Introduction


Presented in reverse chronology, this history stretches from the present back to the Fellowship's 1970 founding, and beyond.
(See "Blog Archive" in the sidebar below.) It draws from many sources, including The Fellowship of Friends - Living Presence Discussion, the Internet Archive, the former Fellowship of Friends wiki project, cult education and awareness sites, news archives, and from the editor's own 13-year experience in the Fellowship.

The portrait that emerges stands in stark contrast to sanitized versions presented on the Fellowship's array of
alluring websites, and on derivative sites created by Burton's now-estranged
disciple, Asaf Braverman.

Monday, July 15, 2002

Renaissance Vineyard and Winery's use of "Da Vinci" brand name challenged

[ed. - When first designed in the late 1970s, the Fellowship winery was to be called the "Leonardo Da Vinci Winery." The name was eventually dropped (perhaps due to potential trademark concerns) and "Renaissance Vineyard and Winery" was adopted. Still, the Fellowship decided to use the "Da Vinci" brand for a second label, consisting of wines that fell short of the quality desired for the primary label. By the mid-1980s, before the agreement with Barcamerica, the Fellowship was already bottling and labeling a number of varietal wines under the "Da Vinci" label. (See the article below for one such example.) It is fairly obvious that the Fellowship, and its attorney Abraham Goldman were naive to the responsibilities and requirements under the licensing agreement with Barcamerica.]
The Naked Truth about Trademark Licensing
15-Jul-2002
San Francisco Daily Journal
by Robert B. Burlingame

Trademark owners and their attorneys beware! As the Ninth Circuit Court of Appeals confirmed in its decision issued May 6, 2002, owners can unintentionally forfeit their trademark rights if they fail to exercise quality control after granting another party the right to use a trademark. Barcamerica Int’l USA Trust v. Tyfield Importers et al., 2002 WL 850825 (9th Cir. 2002). Such a grant is referred to as a "naked license" and is deemed to constitute the owner’s abandonment of rights in the trademark.

In short, the Ninth Circuit held that Barcamerica had abandoned its rights in the trademark DA VINCI for wine because it granted a naked license to Renaissance Vineyards ("Renaissance"). Consequently, Barcamerica was unable to stop an Italian wine producer and its U.S. importer from using the trademark DA VINCI for wine. Furthermore, the court found it was appropriate to cancel Barcamerica’s U.S. registration for the trademark DA VINCI.

Although the concept of naked licenses is by no means novel, this recent decision is relatively unusual given its harsh result. The case serves as a strong reminder that a trademark owner’s work does not end with the execution of a license agreement, and that quality control clauses which are included in license agreements are not merely for show. The decision also confirms that the key issue in a naked license determination is whether the licensor (the party granting the right to use the trademark) is exercising quality control over the licensee (the party receiving the right to use the trademark) so as to maintain a consistent and predictable quality for all goods and services for which that trademark is used; the actual level of quality (be it high, low, etc.) is irrelevant.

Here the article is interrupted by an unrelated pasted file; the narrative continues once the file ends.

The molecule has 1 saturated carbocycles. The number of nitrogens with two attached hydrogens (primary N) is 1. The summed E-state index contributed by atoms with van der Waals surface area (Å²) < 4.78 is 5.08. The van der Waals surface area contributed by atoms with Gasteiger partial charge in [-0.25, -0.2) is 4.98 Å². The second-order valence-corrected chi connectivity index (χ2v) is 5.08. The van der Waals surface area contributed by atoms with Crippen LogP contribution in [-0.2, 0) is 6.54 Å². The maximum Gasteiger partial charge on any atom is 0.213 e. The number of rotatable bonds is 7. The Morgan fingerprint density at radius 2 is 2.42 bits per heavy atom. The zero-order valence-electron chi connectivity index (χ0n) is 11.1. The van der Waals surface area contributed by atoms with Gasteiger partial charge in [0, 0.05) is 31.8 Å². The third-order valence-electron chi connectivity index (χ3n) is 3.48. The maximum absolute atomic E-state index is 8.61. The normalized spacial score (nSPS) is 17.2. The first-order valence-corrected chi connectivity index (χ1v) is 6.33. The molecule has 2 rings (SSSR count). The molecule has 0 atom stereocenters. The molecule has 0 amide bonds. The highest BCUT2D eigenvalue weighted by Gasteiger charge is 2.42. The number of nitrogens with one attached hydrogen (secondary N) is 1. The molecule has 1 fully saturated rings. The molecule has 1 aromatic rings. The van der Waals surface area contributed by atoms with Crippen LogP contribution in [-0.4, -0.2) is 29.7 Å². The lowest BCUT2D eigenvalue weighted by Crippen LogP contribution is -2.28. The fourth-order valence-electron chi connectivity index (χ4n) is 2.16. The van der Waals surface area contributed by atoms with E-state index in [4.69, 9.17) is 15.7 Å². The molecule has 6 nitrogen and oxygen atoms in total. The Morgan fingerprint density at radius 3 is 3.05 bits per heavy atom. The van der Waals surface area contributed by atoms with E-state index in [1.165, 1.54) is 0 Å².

The case teaches us that trademark owners and their counsel should work together to ensure that the owners regularly and effectively monitor the quality of the products and services for which the licensees use the trademark. For example, as the Ninth Circuit proposed, those who license wine-related trademarks should at least sample each year, in some organized way, an adequate number of bottles of the wine on which the licensee is using the trademark. On-site visits are another common product quality control practice. Owners should take such actions on a regular basis.

The history of the Barcamerica case is typical of many trademark disputes: an entity applies to register a trademark at the United States Patent and Trademark Office ("USPTO"); the USPTO refuses the application due to the existence of a trademark registration for a confusingly similar trademark; the applicant conducts an investigation and determines that the registrant is no longer using the registered trademark; and then the applicant petitions the USPTO to cancel the registration on grounds of abandonment.

In Barcamerica, however, after Italian wine producer Cantine Leonardo Da Vinci Soc. Coop. a.r.l. ("Cantine") filed a cancellation action against Barcamerica’s DA VINCI trademark registration, Barcamerica responded by filing for a preliminary injunction in federal court to enjoin Cantine and its importer from making any further use of the DA VINCI trademark. Barcamerica argued that it had not abandoned its trademark, as evidenced in part by the fact that Renaissance was using DA VINCI pursuant to a license from Barcamerica.

Under a valid license, the licensee’s use of a trademark is said to "inure" to the benefit of the licensor. Therefore, had the license between Barcamerica and Renaissance been valid, Renaissance’s use of DA VINCI would have been considered the equivalent of use by Barcamerica. However, the Ninth Circuit held that the license between Barcamerica and Renaissance was an invalid naked license because Barcamerica failed to exercise quality control over Renaissance’s DA VINCI wines.

Barcamerica had argued that one of its principals occasionally, informally tasted Renaissance’s wines. Barcamerica further testified that it relied on the good reputation of Renaissance and its now-deceased winemaker, Karl Werner. The court, however, found that such tastings and reliance on reputation did not constitute sufficient quality control.